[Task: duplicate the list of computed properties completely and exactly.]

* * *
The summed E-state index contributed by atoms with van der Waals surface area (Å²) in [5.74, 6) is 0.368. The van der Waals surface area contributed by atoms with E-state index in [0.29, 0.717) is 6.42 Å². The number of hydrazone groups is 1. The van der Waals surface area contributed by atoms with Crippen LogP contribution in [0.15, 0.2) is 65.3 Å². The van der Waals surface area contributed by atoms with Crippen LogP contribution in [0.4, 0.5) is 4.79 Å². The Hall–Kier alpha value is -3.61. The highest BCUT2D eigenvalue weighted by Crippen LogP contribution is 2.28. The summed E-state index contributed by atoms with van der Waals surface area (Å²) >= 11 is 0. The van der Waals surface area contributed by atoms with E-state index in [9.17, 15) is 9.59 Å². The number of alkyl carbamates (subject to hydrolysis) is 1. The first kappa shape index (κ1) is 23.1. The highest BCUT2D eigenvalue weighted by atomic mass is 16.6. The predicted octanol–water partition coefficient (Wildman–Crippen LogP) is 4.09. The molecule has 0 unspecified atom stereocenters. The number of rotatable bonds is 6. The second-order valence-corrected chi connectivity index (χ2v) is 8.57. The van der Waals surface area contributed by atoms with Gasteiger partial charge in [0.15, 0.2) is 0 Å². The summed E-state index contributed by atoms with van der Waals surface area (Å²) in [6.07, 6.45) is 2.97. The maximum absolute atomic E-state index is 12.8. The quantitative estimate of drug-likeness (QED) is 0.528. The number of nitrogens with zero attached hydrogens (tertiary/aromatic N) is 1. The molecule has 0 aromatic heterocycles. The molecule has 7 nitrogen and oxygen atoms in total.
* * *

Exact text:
The summed E-state index contributed by atoms with van der Waals surface area (Å²) in [5.74, 6) is 0.368. The van der Waals surface area contributed by atoms with E-state index in [0.29, 0.717) is 6.42 Å². The number of hydrazone groups is 1. The van der Waals surface area contributed by atoms with Crippen LogP contribution in [0.15, 0.2) is 65.3 Å². The van der Waals surface area contributed by atoms with Crippen LogP contribution in [0.4, 0.5) is 4.79 Å². The Hall–Kier alpha value is -3.61. The highest BCUT2D eigenvalue weighted by Crippen LogP contribution is 2.28. The summed E-state index contributed by atoms with van der Waals surface area (Å²) >= 11 is 0. The van der Waals surface area contributed by atoms with E-state index in [9.17, 15) is 9.59 Å². The number of alkyl carbamates (subject to hydrolysis) is 1. The first kappa shape index (κ1) is 23.1. The highest BCUT2D eigenvalue weighted by atomic mass is 16.6. The predicted octanol–water partition coefficient (Wildman–Crippen LogP) is 4.09. The molecule has 0 unspecified atom stereocenters. The number of rotatable bonds is 6. The second-order valence-corrected chi connectivity index (χ2v) is 8.57. The van der Waals surface area contributed by atoms with Gasteiger partial charge in [0.15, 0.2) is 0 Å². The summed E-state index contributed by atoms with van der Waals surface area (Å²) in [6.07, 6.45) is 2.97. The maximum absolute atomic E-state index is 12.8. The quantitative estimate of drug-likeness (QED) is 0.528. The number of nitrogens with zero attached hydrogens (tertiary/aromatic N) is 1. The molecule has 0 aromatic heterocycles. The molecule has 7 nitrogen and oxygen atoms in total.